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Report on Karkar (Papua New Guinea) — March 1981

Scientific Event Alert Network Bulletin, vol. 6, no. 3 (March 1981)
Managing Editor: Lindsay McClelland.

Karkar (Papua New Guinea) Fumarolic activity continues; possible minor deflation

Please cite this report as:

Global Volcanism Program, 1981. Report on Karkar (Papua New Guinea) (McClelland, L., ed.). Scientific Event Alert Network Bulletin, 6:3. Smithsonian Institution. https://doi.org/10.5479/si.GVP.SEAN198103-251030.

Volcano Profile |  Complete Bulletin


Papua New Guinea

4.649°S, 145.964°E; summit elev. 1839 m

All times are local (unless otherwise noted)

"Aerial and ground inspections were made 6-8 March and other aerial inspections were carried out on 19 and 26 March. Conditions in the caldera appeared similar to those during inspections in November and December 1980. Hydrothermal activity was continuing at the base of the 1979 crater and maximum measured temperatures were 97.5°C. The other main source was on the W part of Bagiai Cone. During the 26 March aerial inspection the volume of emission was reportedly greater than previously observed.

"Gravity measurements and levelling were carried out 6-8 March. The gravity measurements were consistent with previous sets in 1980, and might indicate summit deflation. Levelling up to the end of 1980 showed possible small deflationary trends of several µrad at the 3 mid- and upper-flank tilt arrays. However the changes were very small and similar in size to the limits of error in making the measurements."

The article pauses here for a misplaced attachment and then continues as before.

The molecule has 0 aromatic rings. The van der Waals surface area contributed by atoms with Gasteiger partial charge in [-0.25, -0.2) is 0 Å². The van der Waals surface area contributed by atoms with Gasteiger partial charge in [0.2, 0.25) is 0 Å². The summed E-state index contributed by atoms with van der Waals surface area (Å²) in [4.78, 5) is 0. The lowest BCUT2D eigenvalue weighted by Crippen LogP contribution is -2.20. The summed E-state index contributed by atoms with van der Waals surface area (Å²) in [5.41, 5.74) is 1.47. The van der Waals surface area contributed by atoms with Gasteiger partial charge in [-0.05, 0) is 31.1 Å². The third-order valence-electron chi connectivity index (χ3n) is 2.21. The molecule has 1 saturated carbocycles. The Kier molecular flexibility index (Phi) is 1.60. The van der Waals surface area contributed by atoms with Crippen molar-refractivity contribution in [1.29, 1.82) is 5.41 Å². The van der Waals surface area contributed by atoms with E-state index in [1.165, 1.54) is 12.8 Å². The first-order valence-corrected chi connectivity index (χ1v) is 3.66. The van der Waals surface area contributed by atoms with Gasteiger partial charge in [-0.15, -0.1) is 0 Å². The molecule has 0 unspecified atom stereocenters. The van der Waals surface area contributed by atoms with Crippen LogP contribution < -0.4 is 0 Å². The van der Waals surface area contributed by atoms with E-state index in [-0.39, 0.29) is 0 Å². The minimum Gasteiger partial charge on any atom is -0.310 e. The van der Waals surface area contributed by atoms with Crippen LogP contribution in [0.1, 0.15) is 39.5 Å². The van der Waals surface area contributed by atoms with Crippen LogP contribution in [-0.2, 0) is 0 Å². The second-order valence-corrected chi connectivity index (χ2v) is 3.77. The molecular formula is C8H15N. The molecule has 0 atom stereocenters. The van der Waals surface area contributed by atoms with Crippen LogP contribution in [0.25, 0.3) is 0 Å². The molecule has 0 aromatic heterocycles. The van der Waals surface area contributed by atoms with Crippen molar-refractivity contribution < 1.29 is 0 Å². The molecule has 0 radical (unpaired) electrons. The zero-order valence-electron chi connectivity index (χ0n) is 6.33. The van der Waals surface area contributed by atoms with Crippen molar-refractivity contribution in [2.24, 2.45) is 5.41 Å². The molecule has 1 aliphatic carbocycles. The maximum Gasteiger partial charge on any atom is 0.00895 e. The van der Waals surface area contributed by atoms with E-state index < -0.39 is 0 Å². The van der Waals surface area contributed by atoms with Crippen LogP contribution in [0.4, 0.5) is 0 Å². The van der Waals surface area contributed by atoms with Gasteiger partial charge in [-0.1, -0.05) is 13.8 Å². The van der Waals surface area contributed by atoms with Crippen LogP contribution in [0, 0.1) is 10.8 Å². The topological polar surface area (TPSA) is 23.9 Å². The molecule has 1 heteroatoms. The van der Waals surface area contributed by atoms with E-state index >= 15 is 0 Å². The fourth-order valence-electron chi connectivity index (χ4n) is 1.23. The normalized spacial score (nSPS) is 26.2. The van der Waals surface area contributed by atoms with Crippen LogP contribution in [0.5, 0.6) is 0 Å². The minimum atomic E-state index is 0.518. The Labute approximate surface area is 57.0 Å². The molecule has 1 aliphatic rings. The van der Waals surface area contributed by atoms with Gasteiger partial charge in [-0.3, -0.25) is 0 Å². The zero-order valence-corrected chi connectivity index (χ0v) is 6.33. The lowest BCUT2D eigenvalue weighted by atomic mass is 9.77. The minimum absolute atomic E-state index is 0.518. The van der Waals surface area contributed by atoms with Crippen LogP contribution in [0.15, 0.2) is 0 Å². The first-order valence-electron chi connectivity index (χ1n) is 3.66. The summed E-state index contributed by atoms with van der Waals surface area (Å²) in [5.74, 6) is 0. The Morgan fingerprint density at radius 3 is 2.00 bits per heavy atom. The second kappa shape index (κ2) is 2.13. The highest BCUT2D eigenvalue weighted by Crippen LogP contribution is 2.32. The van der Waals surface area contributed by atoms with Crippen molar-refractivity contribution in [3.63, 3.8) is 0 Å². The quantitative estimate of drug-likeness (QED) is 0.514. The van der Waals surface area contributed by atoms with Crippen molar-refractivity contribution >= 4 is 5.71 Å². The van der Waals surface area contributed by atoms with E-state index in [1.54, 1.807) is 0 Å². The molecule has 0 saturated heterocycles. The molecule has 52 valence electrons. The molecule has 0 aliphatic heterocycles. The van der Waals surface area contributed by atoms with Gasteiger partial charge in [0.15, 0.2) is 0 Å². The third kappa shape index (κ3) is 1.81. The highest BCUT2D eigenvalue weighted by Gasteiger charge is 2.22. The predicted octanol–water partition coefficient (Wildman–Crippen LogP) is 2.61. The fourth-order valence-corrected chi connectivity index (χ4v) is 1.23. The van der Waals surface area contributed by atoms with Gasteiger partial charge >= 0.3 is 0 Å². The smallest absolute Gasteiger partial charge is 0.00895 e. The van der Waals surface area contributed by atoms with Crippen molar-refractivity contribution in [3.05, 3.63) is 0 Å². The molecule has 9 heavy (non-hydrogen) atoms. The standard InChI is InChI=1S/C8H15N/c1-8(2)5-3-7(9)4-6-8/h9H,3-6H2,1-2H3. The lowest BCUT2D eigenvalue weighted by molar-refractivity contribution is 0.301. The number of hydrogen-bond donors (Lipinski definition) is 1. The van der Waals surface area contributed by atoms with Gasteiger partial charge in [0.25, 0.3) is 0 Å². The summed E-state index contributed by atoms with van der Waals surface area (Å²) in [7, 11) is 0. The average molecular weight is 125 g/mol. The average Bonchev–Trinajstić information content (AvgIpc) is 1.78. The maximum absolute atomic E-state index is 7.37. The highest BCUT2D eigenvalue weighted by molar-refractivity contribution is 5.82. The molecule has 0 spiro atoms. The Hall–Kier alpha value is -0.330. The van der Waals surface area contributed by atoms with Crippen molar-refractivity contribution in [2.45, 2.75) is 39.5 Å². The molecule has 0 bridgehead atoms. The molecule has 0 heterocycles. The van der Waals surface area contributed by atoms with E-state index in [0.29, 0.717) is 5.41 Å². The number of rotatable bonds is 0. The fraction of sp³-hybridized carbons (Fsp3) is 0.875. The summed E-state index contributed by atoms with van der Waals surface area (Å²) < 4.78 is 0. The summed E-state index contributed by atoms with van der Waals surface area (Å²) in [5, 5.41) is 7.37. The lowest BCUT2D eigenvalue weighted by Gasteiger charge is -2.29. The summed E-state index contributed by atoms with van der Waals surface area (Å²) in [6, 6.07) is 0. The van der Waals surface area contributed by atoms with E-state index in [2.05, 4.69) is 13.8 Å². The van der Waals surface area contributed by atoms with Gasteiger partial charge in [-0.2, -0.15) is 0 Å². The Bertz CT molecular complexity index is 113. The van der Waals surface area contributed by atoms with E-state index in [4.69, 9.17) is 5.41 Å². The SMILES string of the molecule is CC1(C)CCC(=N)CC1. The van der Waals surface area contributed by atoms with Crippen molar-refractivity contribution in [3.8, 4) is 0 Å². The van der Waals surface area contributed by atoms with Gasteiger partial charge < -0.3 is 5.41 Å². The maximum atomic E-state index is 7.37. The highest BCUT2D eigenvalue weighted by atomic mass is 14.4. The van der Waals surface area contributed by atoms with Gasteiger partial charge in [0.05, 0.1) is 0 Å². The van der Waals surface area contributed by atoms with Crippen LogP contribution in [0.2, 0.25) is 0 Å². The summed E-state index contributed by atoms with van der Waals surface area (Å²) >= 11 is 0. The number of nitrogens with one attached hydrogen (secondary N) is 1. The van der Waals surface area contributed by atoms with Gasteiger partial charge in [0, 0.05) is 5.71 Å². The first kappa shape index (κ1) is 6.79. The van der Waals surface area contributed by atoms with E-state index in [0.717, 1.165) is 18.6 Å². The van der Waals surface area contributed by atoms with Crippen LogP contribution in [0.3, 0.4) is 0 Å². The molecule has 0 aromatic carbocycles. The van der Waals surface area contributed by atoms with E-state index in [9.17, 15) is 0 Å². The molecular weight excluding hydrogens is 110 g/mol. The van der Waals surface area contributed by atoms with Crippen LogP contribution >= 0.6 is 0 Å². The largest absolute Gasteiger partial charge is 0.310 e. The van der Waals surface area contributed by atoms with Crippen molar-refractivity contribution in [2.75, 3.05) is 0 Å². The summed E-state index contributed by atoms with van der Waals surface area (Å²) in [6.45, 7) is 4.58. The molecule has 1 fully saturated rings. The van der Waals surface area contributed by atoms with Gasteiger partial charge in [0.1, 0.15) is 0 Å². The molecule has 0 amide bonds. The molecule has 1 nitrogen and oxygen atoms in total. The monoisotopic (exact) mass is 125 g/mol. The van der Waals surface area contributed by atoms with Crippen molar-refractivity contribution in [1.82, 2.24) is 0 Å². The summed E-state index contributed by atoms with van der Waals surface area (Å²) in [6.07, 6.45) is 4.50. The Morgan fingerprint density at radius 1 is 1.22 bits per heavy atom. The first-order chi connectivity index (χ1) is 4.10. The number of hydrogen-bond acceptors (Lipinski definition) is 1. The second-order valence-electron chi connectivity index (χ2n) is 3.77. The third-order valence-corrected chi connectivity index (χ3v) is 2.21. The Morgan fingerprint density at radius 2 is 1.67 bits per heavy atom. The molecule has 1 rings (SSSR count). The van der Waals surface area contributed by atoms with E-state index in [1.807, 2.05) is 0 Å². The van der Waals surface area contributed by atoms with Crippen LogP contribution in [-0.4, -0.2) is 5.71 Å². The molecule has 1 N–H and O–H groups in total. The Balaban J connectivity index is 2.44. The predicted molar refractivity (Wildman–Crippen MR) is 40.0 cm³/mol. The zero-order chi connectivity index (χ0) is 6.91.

Geologic Background. Karkar is a 19 x 25 km wide, forest-covered island that is truncated by two nested summit calderas. The 5.5-km-wide outer caldera was formed during one or more eruptions, the last of which occurred 9000 years ago. The eccentric 3.2-km-wide inner caldera was formed sometime between 1500 and 800 years ago. Parasitic cones are present on the N and S flanks of this basaltic-to-andesitic volcano; a linear array of small cones extends from the northern rim of the outer caldera nearly to the coast. Most historical eruptions, which date back to 1643, have originated from Bagiai cone, a pyroclastic cone constructed within the steep-walled, 300-m-deep inner caldera. The floor of the caldera is covered by young, mostly unvegetated andesitic lava flows.

Information Contacts: C. McKee, RVO.